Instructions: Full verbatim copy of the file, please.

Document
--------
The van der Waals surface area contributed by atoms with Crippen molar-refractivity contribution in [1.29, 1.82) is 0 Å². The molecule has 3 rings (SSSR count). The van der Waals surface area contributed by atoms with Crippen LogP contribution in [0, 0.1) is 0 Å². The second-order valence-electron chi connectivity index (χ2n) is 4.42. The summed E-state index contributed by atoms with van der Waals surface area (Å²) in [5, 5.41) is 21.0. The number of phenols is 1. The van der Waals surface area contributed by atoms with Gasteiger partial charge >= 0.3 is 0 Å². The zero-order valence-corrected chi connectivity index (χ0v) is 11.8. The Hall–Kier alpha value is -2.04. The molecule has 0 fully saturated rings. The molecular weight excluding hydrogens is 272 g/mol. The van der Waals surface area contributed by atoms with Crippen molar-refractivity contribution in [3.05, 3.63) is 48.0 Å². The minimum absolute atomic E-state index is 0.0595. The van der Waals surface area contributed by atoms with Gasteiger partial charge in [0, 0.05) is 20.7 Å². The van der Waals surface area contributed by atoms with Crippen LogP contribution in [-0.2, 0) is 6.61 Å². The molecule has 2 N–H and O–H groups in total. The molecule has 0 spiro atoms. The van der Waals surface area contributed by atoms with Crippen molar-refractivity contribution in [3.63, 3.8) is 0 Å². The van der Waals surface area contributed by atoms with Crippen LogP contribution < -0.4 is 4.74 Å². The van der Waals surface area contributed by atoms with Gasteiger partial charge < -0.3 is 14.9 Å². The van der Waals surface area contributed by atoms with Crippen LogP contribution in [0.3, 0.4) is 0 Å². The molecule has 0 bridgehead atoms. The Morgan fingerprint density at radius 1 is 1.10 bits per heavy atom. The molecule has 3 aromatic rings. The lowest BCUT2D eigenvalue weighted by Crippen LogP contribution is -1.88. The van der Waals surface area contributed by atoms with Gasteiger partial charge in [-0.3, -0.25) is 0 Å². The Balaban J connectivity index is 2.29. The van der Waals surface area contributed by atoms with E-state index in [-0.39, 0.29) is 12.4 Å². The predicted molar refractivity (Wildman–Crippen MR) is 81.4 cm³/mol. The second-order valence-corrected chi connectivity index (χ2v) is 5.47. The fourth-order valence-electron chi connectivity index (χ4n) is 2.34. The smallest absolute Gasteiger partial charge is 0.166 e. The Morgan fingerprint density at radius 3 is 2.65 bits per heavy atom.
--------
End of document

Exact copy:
The van der Waals surface area contributed by atoms with Crippen molar-refractivity contribution in [1.29, 1.82) is 0 Å². The molecule has 3 rings (SSSR count). The van der Waals surface area contributed by atoms with Crippen LogP contribution in [0, 0.1) is 0 Å². The second-order valence-electron chi connectivity index (χ2n) is 4.42. The summed E-state index contributed by atoms with van der Waals surface area (Å²) in [5, 5.41) is 21.0. The number of phenols is 1. The van der Waals surface area contributed by atoms with Gasteiger partial charge >= 0.3 is 0 Å². The zero-order valence-corrected chi connectivity index (χ0v) is 11.8. The Hall–Kier alpha value is -2.04. The molecule has 0 fully saturated rings. The molecular weight excluding hydrogens is 272 g/mol. The van der Waals surface area contributed by atoms with Crippen molar-refractivity contribution in [3.05, 3.63) is 48.0 Å². The minimum absolute atomic E-state index is 0.0595. The van der Waals surface area contributed by atoms with Gasteiger partial charge in [0, 0.05) is 20.7 Å². The van der Waals surface area contributed by atoms with Crippen LogP contribution in [-0.2, 0) is 6.61 Å². The molecule has 2 N–H and O–H groups in total. The molecule has 0 spiro atoms. The van der Waals surface area contributed by atoms with Crippen molar-refractivity contribution in [3.63, 3.8) is 0 Å². The van der Waals surface area contributed by atoms with Crippen LogP contribution < -0.4 is 4.74 Å². The van der Waals surface area contributed by atoms with Gasteiger partial charge < -0.3 is 14.9 Å². The van der Waals surface area contributed by atoms with Crippen LogP contribution in [0.3, 0.4) is 0 Å². The molecule has 0 bridgehead atoms. The Morgan fingerprint density at radius 1 is 1.10 bits per heavy atom. The molecule has 3 aromatic rings. The lowest BCUT2D eigenvalue weighted by Crippen LogP contribution is -1.88. The van der Waals surface area contributed by atoms with Gasteiger partial charge in [-0.3, -0.25) is 0 Å². The Balaban J connectivity index is 2.29. The van der Waals surface area contributed by atoms with E-state index in [-0.39, 0.29) is 12.4 Å². The predicted molar refractivity (Wildman–Crippen MR) is 81.4 cm³/mol. The second-order valence-corrected chi connectivity index (χ2v) is 5.47. The fourth-order valence-electron chi connectivity index (χ4n) is 2.34. The smallest absolute Gasteiger partial charge is 0.166 e. The Morgan fingerprint density at radius 3 is 2.65 bits per heavy atom.